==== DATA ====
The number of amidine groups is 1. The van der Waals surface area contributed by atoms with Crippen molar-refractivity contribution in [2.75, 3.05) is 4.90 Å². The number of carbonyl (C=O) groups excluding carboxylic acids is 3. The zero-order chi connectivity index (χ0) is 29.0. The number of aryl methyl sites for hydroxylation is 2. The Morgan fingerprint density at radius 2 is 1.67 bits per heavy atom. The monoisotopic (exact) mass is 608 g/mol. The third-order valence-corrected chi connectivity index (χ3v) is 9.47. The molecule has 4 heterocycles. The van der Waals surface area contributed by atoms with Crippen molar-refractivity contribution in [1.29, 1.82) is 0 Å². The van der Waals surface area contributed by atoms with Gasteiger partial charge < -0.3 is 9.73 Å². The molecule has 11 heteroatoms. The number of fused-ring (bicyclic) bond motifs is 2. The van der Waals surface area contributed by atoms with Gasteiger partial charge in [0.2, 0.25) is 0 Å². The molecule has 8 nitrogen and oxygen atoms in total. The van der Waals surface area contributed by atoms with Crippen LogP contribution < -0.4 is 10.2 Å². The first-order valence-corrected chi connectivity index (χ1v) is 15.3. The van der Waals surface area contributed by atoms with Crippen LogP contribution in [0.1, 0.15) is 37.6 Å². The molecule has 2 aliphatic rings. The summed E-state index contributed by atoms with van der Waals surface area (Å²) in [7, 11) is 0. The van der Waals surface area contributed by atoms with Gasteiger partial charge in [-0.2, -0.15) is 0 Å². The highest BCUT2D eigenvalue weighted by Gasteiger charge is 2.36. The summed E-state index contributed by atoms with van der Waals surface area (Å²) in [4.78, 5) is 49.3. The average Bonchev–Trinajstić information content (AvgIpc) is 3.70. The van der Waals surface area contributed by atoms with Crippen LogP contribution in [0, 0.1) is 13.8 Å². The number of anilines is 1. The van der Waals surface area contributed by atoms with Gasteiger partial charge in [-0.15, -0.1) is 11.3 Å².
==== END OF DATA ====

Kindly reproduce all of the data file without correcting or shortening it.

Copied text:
The number of amidine groups is 1. The van der Waals surface area contributed by atoms with Crippen molar-refractivity contribution in [2.75, 3.05) is 4.90 Å². The number of carbonyl (C=O) groups excluding carboxylic acids is 3. The zero-order chi connectivity index (χ0) is 29.0. The number of aryl methyl sites for hydroxylation is 2. The Morgan fingerprint density at radius 2 is 1.67 bits per heavy atom. The monoisotopic (exact) mass is 608 g/mol. The third-order valence-corrected chi connectivity index (χ3v) is 9.47. The molecule has 4 heterocycles. The van der Waals surface area contributed by atoms with Crippen molar-refractivity contribution in [1.29, 1.82) is 0 Å². The van der Waals surface area contributed by atoms with Gasteiger partial charge < -0.3 is 9.73 Å². The molecule has 11 heteroatoms. The number of fused-ring (bicyclic) bond motifs is 2. The van der Waals surface area contributed by atoms with Gasteiger partial charge in [0.2, 0.25) is 0 Å². The molecule has 8 nitrogen and oxygen atoms in total. The van der Waals surface area contributed by atoms with Crippen LogP contribution < -0.4 is 10.2 Å². The first-order valence-corrected chi connectivity index (χ1v) is 15.3. The van der Waals surface area contributed by atoms with Crippen LogP contribution in [0.1, 0.15) is 37.6 Å². The molecule has 2 aliphatic rings. The summed E-state index contributed by atoms with van der Waals surface area (Å²) in [7, 11) is 0. The van der Waals surface area contributed by atoms with Gasteiger partial charge in [-0.2, -0.15) is 0 Å². The highest BCUT2D eigenvalue weighted by Gasteiger charge is 2.36. The summed E-state index contributed by atoms with van der Waals surface area (Å²) in [4.78, 5) is 49.3. The average Bonchev–Trinajstić information content (AvgIpc) is 3.70. The van der Waals surface area contributed by atoms with Crippen LogP contribution in [0, 0.1) is 13.8 Å². The number of anilines is 1. The van der Waals surface area contributed by atoms with Gasteiger partial charge in [-0.15, -0.1) is 11.3 Å².